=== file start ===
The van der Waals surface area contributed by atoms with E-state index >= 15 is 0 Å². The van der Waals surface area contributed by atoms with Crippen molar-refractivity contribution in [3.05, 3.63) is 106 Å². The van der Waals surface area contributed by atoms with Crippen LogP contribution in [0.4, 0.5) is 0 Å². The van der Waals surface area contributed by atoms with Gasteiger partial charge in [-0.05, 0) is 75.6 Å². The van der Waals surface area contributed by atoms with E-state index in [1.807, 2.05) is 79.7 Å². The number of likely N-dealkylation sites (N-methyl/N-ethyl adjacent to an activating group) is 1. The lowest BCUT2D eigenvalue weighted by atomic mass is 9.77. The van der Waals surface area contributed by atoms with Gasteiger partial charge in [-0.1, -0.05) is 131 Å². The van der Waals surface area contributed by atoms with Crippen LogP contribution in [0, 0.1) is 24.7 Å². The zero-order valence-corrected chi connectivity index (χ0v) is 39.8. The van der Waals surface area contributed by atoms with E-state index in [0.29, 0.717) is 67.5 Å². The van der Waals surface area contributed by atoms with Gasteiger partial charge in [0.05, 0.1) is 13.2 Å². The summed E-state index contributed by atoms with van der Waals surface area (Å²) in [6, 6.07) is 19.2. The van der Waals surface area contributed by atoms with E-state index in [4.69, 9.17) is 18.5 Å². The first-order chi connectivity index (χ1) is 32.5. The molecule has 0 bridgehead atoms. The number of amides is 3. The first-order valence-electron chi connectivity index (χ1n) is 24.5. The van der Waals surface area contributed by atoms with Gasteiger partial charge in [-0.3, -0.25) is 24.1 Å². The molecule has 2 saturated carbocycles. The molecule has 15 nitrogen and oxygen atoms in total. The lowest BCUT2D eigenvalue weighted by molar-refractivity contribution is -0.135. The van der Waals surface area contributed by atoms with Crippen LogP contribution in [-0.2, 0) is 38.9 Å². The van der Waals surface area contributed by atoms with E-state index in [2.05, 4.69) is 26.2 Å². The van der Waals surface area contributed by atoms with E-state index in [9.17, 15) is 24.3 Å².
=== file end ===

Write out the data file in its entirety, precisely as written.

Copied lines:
The van der Waals surface area contributed by atoms with E-state index >= 15 is 0 Å². The van der Waals surface area contributed by atoms with Crippen molar-refractivity contribution in [3.05, 3.63) is 106 Å². The van der Waals surface area contributed by atoms with Crippen LogP contribution in [0.4, 0.5) is 0 Å². The van der Waals surface area contributed by atoms with Gasteiger partial charge in [-0.05, 0) is 75.6 Å². The van der Waals surface area contributed by atoms with E-state index in [1.807, 2.05) is 79.7 Å². The number of likely N-dealkylation sites (N-methyl/N-ethyl adjacent to an activating group) is 1. The lowest BCUT2D eigenvalue weighted by atomic mass is 9.77. The van der Waals surface area contributed by atoms with Gasteiger partial charge in [-0.1, -0.05) is 131 Å². The van der Waals surface area contributed by atoms with Crippen LogP contribution in [0, 0.1) is 24.7 Å². The zero-order valence-corrected chi connectivity index (χ0v) is 39.8. The van der Waals surface area contributed by atoms with E-state index in [0.29, 0.717) is 67.5 Å². The van der Waals surface area contributed by atoms with Gasteiger partial charge in [0.05, 0.1) is 13.2 Å². The summed E-state index contributed by atoms with van der Waals surface area (Å²) in [6, 6.07) is 19.2. The van der Waals surface area contributed by atoms with E-state index in [4.69, 9.17) is 18.5 Å². The first-order chi connectivity index (χ1) is 32.5. The molecule has 0 bridgehead atoms. The number of amides is 3. The first-order valence-electron chi connectivity index (χ1n) is 24.5. The van der Waals surface area contributed by atoms with Gasteiger partial charge in [-0.3, -0.25) is 24.1 Å². The molecule has 2 saturated carbocycles. The molecule has 15 nitrogen and oxygen atoms in total. The lowest BCUT2D eigenvalue weighted by molar-refractivity contribution is -0.135. The van der Waals surface area contributed by atoms with Crippen LogP contribution in [-0.2, 0) is 38.9 Å². The van der Waals surface area contributed by atoms with E-state index in [2.05, 4.69) is 26.2 Å². The van der Waals surface area contributed by atoms with E-state index in [9.17, 15) is 24.3 Å².